PTA supports high-quality gifted programming and asserts that exceptional academic ability and talent are qualities that transcend all genders, races, national origins, incomes, neurological differences and family circumstances. It is imperative that opportunities are identified and expanded to reflect the diversity of the nation’s students and provide an appropriately challenging curriculum to fuel a high-performing and highly skilled workforce.
Gifted students are defined in the federal Elementary and Secondary Education Act as “Students, children, or youth who give evidence of high achievement capability in areas such as intellectual, creative, artistic, or leadership capacity, or in specific academic fields, and who need services and activities not ordinarily provided by the school in order to fully develop those capabilities.”
Approximately 6% of public-school students are enrolled in gifted and talented programs, however, African American, Hispanic, Native American, low-income, English Language Learners and students with disabilities are often underrepresented in gifted programs. Twice exceptional students—often referred to as “2e”—have gifted characteristics or high academic aptitude and one or more disabilities may face unique identification challenges to access gifted programs.
Gifted student identification is often based on the use of national norms or standards that identify students who score above a certain percentage of national test takers rather than the use of local norms which are proven to expand identification of historically underrepresented gifted students.
PTA supports early identification and multiple entry points to gifted services through the use of multiple identification criteria, universal screening, local screening and an open-access referral process, whereby classroom teachers, parents, students or community members can recommend students for gifted identification. PTA further urges state and local Boards of Education to select universal screening tests that provide accommodations for special education students.
Gifted Curriculum should enable all students to meet their full potential and include differentiated instruction, compacted curriculum, enrichment and accelerated learning to meet the unique abilities and academic needs of all learners as well as the development of programs and communication that seeks to improve access to gifted services for students from culturally, linguistically, ethnically, neurologically diverse, economically disadvantaged, military-affiliated and historically underrepresented populations.
Lack of access to advanced course work and math curriculum in a student’s school and financial barriers exacerbate inequities in gifted programs. PTA urges school districts to provide free access to admissions testing, test preparation programs and/or sample tests, and free, convenient and consistent transportation for students admitted to advanced academies and schools.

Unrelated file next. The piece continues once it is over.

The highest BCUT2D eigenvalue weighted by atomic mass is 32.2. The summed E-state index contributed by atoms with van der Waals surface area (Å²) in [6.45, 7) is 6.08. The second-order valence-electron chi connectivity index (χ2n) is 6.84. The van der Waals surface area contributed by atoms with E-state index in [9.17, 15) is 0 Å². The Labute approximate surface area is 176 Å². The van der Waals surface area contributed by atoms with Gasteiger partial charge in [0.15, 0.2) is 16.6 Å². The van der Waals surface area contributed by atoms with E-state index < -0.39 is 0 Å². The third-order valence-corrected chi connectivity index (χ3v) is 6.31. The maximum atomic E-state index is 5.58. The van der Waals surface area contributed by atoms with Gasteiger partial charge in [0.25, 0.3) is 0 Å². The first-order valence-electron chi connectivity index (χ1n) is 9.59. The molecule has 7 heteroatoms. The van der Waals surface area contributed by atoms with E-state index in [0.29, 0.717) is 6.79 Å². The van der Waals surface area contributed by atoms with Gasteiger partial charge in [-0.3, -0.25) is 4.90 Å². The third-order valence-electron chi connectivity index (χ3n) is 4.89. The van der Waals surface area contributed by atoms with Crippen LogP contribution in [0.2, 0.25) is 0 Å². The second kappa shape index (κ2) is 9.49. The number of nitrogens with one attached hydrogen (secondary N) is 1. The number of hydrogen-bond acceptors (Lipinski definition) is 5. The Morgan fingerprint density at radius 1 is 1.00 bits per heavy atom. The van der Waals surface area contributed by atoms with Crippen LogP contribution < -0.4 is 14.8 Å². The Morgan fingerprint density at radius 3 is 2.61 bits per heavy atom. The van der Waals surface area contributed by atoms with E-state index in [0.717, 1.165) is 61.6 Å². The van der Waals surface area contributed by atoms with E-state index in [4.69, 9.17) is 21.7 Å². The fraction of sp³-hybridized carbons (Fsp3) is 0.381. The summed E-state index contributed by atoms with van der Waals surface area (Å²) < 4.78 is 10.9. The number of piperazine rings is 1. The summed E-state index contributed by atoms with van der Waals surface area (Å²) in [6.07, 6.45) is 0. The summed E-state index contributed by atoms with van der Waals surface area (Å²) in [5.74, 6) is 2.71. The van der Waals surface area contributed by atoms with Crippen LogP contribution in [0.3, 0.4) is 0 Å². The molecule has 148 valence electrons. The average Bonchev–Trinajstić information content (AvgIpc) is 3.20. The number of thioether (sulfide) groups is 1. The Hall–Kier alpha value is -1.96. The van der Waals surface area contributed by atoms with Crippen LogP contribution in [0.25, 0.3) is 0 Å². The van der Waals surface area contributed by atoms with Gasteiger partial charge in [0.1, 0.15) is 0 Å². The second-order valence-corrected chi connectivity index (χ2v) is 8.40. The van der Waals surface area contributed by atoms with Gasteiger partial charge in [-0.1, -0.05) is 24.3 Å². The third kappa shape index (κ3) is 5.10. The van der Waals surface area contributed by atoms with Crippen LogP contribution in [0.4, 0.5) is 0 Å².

PTA supports dedicated federal and state funding for gifted programing and additionally urges State Education Departments to invest in early childhood education and culturally relevant curriculum that creates pathways that prepare students for advanced coursework.
PTA supports funding for ongoing consistent professional development and urges State Education Departments to encourage gifted education certification for principal, teacher and school counselor licensure and special education certification for gifted education teachers.
PTA urges school districts to provide on-going consistent outreach and communication to families, in their home language, beginning in kindergarten that explains available gifted programs and advanced academic opportunities including but not limited to advanced Fine Arts programs, Advanced Placement (AP), International Baccalaureate (IB), Dual Enrollment, Academies and other gifted schools.
PTA supports the required establishment of local Gifted Advisory Committees and Regional Governing Boards that consist of school administrators, gifted education teachers, special education teachers, parents/guardians of gifted children, members of the school mental health team and other appropriately trained school and community specialists that reflect the ethnic, geographic and economic composition of the local school division to assist in identification and determination of appropriate gifted educational programs and services.
PTA urges the U.S. Department of Education to require gifted student data be included in annual ESSA school report cards and furthermore urges local, state and national annual reporting on goals designed to improve diversity in gifted programs/schools as well as student enrollment and turn-over within advanced academies/schools.
Adopted March 2022 by the 2022 National PTA Board of Directors
Per the National PTA Governance Policy Manual, this position statement will be reviewed in 2027.